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2813 Molecular Relapse in Pediatric AML: Clinical Relapse May be Predicted By Increasingin MRD Level - Experiences from Real-World Data in Patients with Inv(16), t(8;21), t(9;11), t(10;11) or NPM1

Program: Oral and Poster Abstracts
Session: 617. Acute Myeloid Leukemias: Biomarkers, Molecular Markers and Minimal Residual Disease in Diagnosis and Prognosis: Poster II
Hematology Disease Topics & Pathways:
Acute Myeloid Malignancies, AML, Diseases, Myeloid Malignancies, Minimal Residual Disease , molecular testing
Sunday, December 11, 2022, 6:00 PM-8:00 PM

Katharina Waack1,2*, Katharina Andernacht3*, Christiane Walter, PhD4*, Markus Schneider, PhD4*, Nils Von Neuhoff, PhD3*, Sophia Hahn5*, Amani Awada6* and Dirk Reinhardt, MD4

1Pediatric Research Network, Essen, Germany
2Pediatric Hematology/Oncology, University Hospital Essen, Essen, DEU
3Department of Pediatrics III, University Children's Hospital Essen, University of Duisburg-Essen, Essen, Germany
4Department of Pediatrics III, University Children’s Hospital Essen, University Duisburg-Essen, Essen, Germany
5Department of Pediatrics III, University Children's Hospital Essen, University Duisburg-Essen, Essen, Germany
6Department of Pediatrics III, University Hospital Essen, Essen, Germany


Detection of molecular relapses may allow early intervention aiming improved survival or , at least, reduced toxicities. However, so far the impact of molecular relapses in pediatric AML is not yet determined. Therefor this retrospective analysis outlines the prediction of clinical relapses following molecular relapses in pediatric patients inv(16), t(8;21), t(9;11), t(10;11) or NPM1.

Patients and Methods

Patients included in this analysis was initially diagnosed with an AML according to WHO with at least one quantitative marker, availability of an initial sample (day 0) and more than three follow up measurements until 18 months (d=532) after date of diagnosis. Between 2015 and 2020 n=258 children with inv(16) (n=52; 20%), t(8;21) (n=84; 32%), t(9;11) (n=64;25%), t(10;11) (n=20; 8%) and NPM1 (n=38; 15%) underwent MRD monitoring by rt-PCR in bone marrow (BM). Monitoring in peripheral blood (PB) was also recommended every 4 weeks. In all patients (molecular) CR must be confirmed at the start of last consolidation. Based on the marker specific sensitivity a molecular relapse was defined as an increase in MRD level by at least 1 log to a level greater than the marker specific baseline, with a normal percentage (<5%) of myeloblasts in BM and the absence of proven histological extramedullary relapse. Patients were censored if they had a clinical relapse or reach the age of 18 years.


For inv(16) 60% (n=32), t(8;21) 82% (n=69), t(9;11) 17% (n=17), t(10;11) 60% (n=12) and NPM1 39% (n=15) of the patients meet the inclusion criteria.

In inv(16) patients, n=1 (3%) molecular relapse could be detected, which was followed within 4 weeks by a clinical relapse. One clinical relapse was recorded 146 days after an increasing signal in PB, but without a corresponding molecular relapse. In the t(8;21) cohort, n=7 patients was diagnosed with a molecular relapse, 4/7 were treated pre-emptive with azacytidine. 5 patients got a clinical relapse afterwards, n=2 did not relapse open until the end of the observational timeframe to d532. In n=10 patients the clinical relapse could not be predicted by rt-PCR. For MLL-rearranged AML such as t(9;11) and t(10;11) molecular relapses was diagnosed in n=5 (45%) and n=2 (17%) patients. None of them was pre-emptively treated. In 60% (n=3) for t(9;11) and 100% (n=2) for t(10;11) clinical relapses followed. Interestingly, that just one patient (17%) with t(9;11) had a clinical relapse without a prior molecular relapse, but in 40% (n=10) of the t(10;11) group, the clinical relapse was not molecularly predictable. In n=2 of the molecular relapses in t(9;11) patients no clinical relapse followed within the observation period. In NPM1 positive patients n=2 molecular relapses (13%) were diagnosed, both were treated with azacitidine, both relapsed open. In this group was no patient with a clinical relapse without a prior molecular relapse.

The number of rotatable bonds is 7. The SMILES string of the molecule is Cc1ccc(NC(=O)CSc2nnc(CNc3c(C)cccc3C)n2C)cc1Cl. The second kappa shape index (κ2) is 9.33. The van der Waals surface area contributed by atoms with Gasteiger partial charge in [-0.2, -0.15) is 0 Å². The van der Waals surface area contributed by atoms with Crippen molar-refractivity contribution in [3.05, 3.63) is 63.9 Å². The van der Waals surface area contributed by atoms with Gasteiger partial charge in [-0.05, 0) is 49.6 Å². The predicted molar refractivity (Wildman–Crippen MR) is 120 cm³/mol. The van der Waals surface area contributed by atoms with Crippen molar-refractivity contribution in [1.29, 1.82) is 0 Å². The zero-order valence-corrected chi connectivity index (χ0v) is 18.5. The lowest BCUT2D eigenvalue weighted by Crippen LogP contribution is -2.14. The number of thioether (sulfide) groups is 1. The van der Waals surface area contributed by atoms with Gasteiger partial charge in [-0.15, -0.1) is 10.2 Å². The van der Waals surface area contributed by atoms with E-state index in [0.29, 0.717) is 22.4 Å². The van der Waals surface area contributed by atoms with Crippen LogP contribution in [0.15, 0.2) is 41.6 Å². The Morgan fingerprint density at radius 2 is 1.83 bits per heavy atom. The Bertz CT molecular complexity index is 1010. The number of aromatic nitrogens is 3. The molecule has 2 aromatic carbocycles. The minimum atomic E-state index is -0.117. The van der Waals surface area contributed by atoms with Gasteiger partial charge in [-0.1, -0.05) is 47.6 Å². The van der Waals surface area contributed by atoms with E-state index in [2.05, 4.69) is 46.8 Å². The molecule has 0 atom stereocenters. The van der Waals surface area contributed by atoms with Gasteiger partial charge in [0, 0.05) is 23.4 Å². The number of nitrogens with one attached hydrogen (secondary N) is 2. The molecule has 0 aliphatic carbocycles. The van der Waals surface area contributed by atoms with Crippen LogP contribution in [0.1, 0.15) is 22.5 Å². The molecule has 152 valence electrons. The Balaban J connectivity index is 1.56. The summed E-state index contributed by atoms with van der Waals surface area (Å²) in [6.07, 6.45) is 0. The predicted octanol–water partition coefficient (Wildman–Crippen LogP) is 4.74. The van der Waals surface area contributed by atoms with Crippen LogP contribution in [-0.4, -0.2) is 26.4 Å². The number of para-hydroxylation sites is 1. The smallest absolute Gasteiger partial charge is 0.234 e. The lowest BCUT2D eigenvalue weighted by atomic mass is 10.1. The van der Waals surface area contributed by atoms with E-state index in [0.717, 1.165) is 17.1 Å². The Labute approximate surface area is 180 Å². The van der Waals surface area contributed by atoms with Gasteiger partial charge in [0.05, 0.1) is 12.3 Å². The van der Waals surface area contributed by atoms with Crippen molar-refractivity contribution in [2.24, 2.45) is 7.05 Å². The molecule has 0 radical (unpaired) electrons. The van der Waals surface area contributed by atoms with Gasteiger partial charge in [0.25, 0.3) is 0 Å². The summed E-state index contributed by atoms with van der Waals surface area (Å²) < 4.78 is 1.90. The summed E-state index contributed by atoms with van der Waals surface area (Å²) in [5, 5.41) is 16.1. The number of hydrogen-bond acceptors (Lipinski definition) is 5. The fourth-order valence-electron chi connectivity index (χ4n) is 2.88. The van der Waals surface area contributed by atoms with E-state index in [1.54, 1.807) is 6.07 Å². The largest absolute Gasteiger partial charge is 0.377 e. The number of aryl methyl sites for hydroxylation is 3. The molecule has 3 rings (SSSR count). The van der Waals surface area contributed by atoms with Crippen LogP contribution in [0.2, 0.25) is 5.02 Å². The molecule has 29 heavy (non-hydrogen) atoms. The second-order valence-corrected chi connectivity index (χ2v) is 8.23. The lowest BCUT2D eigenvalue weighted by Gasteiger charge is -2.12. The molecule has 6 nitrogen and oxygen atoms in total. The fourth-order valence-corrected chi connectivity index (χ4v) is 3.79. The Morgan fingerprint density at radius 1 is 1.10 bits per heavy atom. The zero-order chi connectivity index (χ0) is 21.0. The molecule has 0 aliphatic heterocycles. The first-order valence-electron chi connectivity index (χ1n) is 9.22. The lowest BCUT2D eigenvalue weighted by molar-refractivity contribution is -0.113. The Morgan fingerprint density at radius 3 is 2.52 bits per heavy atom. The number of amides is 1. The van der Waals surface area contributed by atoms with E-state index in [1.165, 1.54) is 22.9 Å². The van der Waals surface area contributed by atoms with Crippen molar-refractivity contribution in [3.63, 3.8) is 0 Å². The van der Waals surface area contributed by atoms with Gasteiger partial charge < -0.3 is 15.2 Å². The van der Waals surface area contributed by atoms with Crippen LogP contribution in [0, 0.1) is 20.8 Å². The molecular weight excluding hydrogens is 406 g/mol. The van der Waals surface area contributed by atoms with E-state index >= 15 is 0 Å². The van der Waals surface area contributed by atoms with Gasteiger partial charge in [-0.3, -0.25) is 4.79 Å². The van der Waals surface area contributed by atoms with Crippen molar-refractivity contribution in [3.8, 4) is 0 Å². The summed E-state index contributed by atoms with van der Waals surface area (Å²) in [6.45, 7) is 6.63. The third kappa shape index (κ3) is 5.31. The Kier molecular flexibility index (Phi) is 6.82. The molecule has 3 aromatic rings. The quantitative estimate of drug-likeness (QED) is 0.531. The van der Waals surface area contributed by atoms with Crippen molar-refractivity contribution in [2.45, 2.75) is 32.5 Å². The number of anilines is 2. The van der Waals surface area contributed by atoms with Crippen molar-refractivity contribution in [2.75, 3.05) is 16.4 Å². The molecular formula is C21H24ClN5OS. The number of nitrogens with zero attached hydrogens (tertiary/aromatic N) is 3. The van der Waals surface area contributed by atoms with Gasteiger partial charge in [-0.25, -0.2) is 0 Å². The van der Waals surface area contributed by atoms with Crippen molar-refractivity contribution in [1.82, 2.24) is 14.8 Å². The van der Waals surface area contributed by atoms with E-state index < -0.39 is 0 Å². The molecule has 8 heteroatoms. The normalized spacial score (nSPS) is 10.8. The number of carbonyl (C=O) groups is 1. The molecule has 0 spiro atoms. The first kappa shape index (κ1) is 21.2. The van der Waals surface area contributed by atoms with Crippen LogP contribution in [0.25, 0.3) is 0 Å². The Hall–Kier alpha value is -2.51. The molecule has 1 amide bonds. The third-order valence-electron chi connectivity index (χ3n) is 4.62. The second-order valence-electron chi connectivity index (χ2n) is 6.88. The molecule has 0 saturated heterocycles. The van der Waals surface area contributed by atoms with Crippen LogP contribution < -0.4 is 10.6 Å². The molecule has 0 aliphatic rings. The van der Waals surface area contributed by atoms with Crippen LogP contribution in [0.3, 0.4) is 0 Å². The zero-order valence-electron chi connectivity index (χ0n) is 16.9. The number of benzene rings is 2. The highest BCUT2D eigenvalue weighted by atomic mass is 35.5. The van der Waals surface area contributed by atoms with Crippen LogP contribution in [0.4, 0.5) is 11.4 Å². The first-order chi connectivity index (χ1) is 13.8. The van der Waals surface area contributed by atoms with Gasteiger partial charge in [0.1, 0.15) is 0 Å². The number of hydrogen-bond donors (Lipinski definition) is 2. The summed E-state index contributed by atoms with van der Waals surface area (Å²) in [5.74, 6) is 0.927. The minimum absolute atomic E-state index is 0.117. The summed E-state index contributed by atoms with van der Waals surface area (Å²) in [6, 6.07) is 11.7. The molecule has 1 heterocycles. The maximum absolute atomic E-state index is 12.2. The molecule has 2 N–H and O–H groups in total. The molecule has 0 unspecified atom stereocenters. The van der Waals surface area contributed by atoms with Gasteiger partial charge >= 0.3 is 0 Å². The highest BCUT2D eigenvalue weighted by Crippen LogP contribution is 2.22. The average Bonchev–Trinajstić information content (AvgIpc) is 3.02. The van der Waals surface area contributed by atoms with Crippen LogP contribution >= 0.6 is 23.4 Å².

In all groups MRD level measured by rt-PCR could be an effective diagnostical tool in pediatric AML to detect molecular relapses prior to clinical relapses opening a window for pre-emptive therapy. Obviously in MLL-rearranged AML like t(9;11) or t(10;11) kinetics seems to be too fast (at least for an epigenetic intervention) that, once the molecular relapse is detected, clinical relapse follows immediately or, the MRD levels increase so rapidly, that the molecular relapse cannot be detected within the recommended analysis interval of 4 weeks. Same seems to be apply to patients with NPM1. In core-binding leukemia such as inv(16) and t(8;21) the kinetics leads to enough time to step into the pre-emptive therapy with azacitidine. Here is predictability pending on a close monitoring in PB and BM, which needs to be implemented without time gaps in sampling in everyday clinical practice to keep this additional treatment chance for patients. Even if exemptions are very rare (3%) and can be most likely explained by errors during lab measurement, molecular relapses in pediatric patients with inv(16), t(8;21), t(9;11), t(10;11) or NPM1 leads to clinical relapses over time.

Disclosures: Reinhardt: BMS: Membership on an entity's Board of Directors or advisory committees; Novartis: Membership on an entity's Board of Directors or advisory committees, Research Funding; Cerus: Membership on an entity's Board of Directors or advisory committees; Medac: Membership on an entity's Board of Directors or advisory committees; EUSA Pharma: Membership on an entity's Board of Directors or advisory committees; BlueBird Bio: Research Funding.

OffLabel Disclosure: Azacitidine to treat pediatric AML molecular relapse.

*signifies non-member of ASH